The recent burst of bad news from the once all-conquering Dell — disappointing earnings, executive departures, customer service problems, battery recalls, MP3 market withdrawal, SEC inquiries etcetera — brings to mind the huge cyclical swings that have always characterised the global PC business and the historical inability of even the strongest vendors to adjust. Each decade has had its own version of this pattern and its own winners and losers. Is history now repeating itself with Dell?
During the first half of the 1980s, IBM dominated the PC hardware business, especially in large companies, where it enjoyed a market share similar to what it had in mainframes — around 70%. In an industry without any real standards, IBM was the safe choice, and its products were usually good enough. But this heady success soon sowed the seeds of future problems. IBM became overconfident and unresponsive, fell behind in its price/performance ratio and staked its future on ill-conceived ventures such as the PC Jr, PS/2 and OS/2.
These blunders opened the door for a new company, Compaq, which mastered the art of IBM PC compatibility and understood the value of portable (initially luggable) computers. Compaq also understood that it could be a leader in both price/performance and quality, which made it very popular with the then crucial PC dealer community. During the second half of the 1980s and through the early 1990s, Compaq raced past IBM and became one of the fastest-growing companies in business history.
But at the heart of Compaq’s success was a fundamental weakness — a dealer channel that didn’t add enough value to justify substantial price mark-ups. This inefficiency was identified by, among others, a University of Texas student named Michael Dell, who in 1985 began selling PCs directly to consumers under the PCs Limited brand. By cutting out the middleman and using inexpensive industry-standard components, the company (which was renamed Dell Computer in 1988 and more recently became Dell) grew steadily, but it wasn’t until the emergence of the web in the mid-1990s that direct sales exploded, resulting in the US$60 billion (NZ$92 million) giant that Dell is today. Compaq never effectively responded, and in 2001, it was acquired by Hewlett-Packard.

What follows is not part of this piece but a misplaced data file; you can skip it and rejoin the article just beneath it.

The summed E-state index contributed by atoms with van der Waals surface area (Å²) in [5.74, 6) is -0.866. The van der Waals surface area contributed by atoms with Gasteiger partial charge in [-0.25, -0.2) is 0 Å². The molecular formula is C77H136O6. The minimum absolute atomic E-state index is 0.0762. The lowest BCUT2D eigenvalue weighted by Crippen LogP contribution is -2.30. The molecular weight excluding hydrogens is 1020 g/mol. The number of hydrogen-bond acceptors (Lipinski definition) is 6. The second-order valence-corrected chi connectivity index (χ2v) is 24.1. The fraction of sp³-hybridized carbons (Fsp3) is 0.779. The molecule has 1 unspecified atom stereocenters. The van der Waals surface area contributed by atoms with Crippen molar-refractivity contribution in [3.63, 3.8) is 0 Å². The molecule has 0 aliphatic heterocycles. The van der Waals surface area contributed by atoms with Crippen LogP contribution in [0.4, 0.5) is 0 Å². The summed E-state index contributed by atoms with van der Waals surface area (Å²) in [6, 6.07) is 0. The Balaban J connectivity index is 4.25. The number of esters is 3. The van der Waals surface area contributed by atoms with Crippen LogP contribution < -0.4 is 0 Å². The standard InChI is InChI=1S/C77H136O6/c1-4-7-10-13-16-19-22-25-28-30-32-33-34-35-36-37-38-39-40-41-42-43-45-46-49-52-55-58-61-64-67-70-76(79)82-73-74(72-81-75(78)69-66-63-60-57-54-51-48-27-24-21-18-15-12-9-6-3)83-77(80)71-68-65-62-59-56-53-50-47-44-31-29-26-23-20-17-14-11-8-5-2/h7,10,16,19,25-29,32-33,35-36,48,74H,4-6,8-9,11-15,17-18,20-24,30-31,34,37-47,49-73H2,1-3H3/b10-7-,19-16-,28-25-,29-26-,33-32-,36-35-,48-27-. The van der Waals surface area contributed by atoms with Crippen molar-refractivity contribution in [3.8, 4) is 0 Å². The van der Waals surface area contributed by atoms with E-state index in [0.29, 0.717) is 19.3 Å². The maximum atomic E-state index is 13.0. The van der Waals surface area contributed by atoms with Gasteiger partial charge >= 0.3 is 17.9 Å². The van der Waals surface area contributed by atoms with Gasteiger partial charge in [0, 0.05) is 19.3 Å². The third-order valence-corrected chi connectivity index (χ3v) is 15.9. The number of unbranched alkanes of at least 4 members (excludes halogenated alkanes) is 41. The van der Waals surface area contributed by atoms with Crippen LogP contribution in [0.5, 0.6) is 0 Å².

Selling products directly over the web was ideally suited to a time when customers wanted the optimal mix of configuration flexibility, price/performance and ease of ordering. But the enormous, and often unused, processing power and storage capacity of today’s PCs have made these factors much less important. Increasingly, customer buying preferences are polarising in ways that are making life more difficult for Dell.
Today, if all you want is a low-cost, standard PC, you can get a perfectly good one in about an hour down at the local superstore, whose thin margins are much harder for Dell to undercut. At the other end of the spectrum, many customers are now much more interested in fashion than function. As we have seen with cellphones and the Apple Macintosh, a significant portion of the market is willing to pay a premium for superior look, feel, colour, shape, weight and style. Neither Dell’s brand image nor its reliance on off-the-shelf components is well suited to this challenge, and thus it is now scrambling to improve the design of its offerings. Given its vast size, this won’t be easy.
When IBM’s PC division and Compaq first started having market problems few would have imagined that someday both would be acquired. Ironically, Lenovo (which bought IBM’s PC business in December 2004) and a rejuvenated HP are now trying to reclaim the PC market leadership once enjoyed by their previous incarnations. Of course, Dell is a very big and powerful company and will have many chances to get itself back on track. But history says that in most IT markets the first round of bad news is rarely the last and that comebacks, such as those eventually made by IBM, Apple and HP, often take years and result in radically different organisations.